In the 1984 movie “All of Me,” Steve Martin plays a reluctant lawyer sent by his office to do the bidding of a very rich and very eccentric woman played by Lily Tomlin. The woman is quite sickly and has in fact called the lawyer to finalize her will. But that doesn’t stop her from verbally abusing him. She is snobby and condescending, and finally the lawyer (who hates having to work for snobby and condescending rich people in the first place) blows up, yelling at her:
“Just because my grandfather didn’t rape the environment and exploit the workers doesn’t make me a peasant. And it’s not that he didn’t want to rape the environment and exploit the workers; I’m sure he did. It’s just that as a barber, he didn’t have that much opportunity.”
I love it. It perfectly expresses Democrat posturing on the gerrymandering issue: It’s not that they don’t want to gerrymander like the Republicans — it’s just that they don’t currently have the opportunity. Which is exactly why districts must be redrawn by a nonpartisan commission. Whoever is in power should not be able to use redistricting to enhance their power. This “to the victors belong the spoils” system of tyrants is counter to the checks-and-balances system that our government was founded on.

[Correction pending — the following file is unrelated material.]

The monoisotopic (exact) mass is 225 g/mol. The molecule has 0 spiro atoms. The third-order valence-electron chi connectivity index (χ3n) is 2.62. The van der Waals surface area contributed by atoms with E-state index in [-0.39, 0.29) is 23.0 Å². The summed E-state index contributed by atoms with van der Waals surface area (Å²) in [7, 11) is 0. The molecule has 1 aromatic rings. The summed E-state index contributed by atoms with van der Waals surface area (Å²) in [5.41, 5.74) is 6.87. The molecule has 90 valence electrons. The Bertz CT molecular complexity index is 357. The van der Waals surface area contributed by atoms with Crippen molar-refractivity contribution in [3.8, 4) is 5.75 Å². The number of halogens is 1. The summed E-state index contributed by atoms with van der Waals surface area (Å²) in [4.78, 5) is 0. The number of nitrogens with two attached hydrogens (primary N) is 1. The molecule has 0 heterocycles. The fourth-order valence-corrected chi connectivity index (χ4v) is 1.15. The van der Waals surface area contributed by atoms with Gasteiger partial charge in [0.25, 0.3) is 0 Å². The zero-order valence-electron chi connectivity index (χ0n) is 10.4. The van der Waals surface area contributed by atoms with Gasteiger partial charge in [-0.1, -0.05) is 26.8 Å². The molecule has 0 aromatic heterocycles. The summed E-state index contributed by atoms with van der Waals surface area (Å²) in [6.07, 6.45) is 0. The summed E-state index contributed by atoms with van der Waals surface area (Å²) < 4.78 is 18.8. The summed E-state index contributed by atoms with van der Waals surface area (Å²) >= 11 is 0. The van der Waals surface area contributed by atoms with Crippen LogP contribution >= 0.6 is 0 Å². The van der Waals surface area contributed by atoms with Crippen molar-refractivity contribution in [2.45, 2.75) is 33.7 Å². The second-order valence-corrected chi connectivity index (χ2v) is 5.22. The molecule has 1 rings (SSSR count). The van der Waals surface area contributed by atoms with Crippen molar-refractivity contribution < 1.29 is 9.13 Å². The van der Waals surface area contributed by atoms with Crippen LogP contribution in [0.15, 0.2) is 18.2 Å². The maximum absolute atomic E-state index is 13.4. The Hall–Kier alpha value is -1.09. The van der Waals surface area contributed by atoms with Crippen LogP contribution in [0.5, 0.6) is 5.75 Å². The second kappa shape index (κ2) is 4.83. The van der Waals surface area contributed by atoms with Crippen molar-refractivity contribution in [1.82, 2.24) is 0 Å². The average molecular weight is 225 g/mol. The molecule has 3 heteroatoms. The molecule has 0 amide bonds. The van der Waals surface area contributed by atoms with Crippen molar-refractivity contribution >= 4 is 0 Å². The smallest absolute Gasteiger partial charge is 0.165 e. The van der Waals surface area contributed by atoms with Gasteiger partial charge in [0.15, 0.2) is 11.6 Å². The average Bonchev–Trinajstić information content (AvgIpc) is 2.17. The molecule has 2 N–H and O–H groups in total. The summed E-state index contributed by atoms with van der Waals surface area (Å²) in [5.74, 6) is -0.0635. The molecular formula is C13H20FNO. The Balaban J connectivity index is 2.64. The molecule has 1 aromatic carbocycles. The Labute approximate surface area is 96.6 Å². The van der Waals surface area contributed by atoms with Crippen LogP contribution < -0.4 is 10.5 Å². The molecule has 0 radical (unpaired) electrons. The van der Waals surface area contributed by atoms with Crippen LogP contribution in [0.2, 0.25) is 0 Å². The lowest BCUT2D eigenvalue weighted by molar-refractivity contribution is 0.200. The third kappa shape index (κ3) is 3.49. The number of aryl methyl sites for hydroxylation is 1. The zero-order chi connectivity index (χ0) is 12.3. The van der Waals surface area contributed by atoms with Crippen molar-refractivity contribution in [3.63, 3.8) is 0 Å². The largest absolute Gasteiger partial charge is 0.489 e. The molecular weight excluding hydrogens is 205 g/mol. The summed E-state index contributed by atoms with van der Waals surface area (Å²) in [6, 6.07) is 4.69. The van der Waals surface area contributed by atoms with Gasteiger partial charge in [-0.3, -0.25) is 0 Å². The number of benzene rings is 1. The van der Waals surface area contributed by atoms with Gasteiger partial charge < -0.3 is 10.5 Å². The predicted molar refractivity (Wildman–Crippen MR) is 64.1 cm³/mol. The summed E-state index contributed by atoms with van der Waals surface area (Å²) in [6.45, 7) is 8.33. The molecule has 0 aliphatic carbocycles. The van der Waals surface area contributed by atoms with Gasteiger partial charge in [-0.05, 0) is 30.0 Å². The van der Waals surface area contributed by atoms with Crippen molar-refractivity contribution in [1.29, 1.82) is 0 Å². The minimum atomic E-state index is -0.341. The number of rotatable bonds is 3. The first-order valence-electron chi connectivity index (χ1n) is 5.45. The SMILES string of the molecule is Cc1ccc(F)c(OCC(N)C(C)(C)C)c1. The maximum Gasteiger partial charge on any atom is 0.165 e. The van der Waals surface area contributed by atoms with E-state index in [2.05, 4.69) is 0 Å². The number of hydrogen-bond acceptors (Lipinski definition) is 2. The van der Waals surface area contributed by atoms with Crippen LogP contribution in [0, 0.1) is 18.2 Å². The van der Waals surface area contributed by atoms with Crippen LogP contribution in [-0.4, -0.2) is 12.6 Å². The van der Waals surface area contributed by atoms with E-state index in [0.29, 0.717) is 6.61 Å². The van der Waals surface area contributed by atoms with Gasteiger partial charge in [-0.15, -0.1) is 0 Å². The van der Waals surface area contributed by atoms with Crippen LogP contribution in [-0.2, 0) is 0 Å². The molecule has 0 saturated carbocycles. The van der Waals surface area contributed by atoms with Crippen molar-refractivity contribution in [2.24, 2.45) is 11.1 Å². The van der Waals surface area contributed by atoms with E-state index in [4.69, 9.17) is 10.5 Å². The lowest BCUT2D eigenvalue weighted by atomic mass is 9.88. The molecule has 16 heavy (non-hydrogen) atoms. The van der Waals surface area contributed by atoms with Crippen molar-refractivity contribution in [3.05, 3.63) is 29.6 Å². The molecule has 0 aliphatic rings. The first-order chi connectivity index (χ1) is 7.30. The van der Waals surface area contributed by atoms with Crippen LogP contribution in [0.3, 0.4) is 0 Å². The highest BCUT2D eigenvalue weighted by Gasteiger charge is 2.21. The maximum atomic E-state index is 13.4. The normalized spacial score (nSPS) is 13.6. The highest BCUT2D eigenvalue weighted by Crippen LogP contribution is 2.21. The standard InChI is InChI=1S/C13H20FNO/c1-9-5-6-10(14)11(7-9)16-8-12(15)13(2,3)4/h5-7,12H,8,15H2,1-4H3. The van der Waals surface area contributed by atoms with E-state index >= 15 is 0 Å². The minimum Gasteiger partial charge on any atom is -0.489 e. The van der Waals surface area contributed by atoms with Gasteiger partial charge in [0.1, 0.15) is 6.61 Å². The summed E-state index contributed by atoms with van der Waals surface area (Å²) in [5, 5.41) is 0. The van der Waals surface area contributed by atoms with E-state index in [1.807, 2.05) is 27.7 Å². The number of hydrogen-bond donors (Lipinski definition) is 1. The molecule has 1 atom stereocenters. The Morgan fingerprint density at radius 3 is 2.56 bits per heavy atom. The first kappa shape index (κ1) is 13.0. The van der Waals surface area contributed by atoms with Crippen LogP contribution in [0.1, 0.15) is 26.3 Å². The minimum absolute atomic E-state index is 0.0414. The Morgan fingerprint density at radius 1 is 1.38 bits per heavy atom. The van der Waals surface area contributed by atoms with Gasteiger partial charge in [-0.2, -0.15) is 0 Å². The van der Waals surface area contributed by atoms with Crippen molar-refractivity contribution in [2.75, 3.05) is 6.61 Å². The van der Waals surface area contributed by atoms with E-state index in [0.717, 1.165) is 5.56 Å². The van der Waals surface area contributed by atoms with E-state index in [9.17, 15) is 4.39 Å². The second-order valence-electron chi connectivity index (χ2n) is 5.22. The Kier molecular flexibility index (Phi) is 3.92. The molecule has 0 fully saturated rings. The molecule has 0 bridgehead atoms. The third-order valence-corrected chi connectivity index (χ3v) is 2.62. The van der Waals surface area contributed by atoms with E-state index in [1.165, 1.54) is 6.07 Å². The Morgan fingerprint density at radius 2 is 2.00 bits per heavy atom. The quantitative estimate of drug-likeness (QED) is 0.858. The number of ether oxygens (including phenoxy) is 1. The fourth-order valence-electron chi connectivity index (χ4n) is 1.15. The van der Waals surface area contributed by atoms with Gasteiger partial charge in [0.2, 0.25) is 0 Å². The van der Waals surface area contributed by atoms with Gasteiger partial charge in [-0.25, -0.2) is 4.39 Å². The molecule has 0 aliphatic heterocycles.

For Republicans, this should really be a no-brainer. For years they have positioned themselves as the alternative to corrupt Democratic political machines: Boss Tweed’s New York City, Richard Daley’s Chicago, Coleman Young’s Detroit. By continuing to gerrymander and defend its practice, Republicans carry on the legacy of these political machines, consolidating power for party insiders while disenfranchising voters. Sometimes I think we could power Grand Rapids by the electricity generated by Gerald Ford spinning in his grave.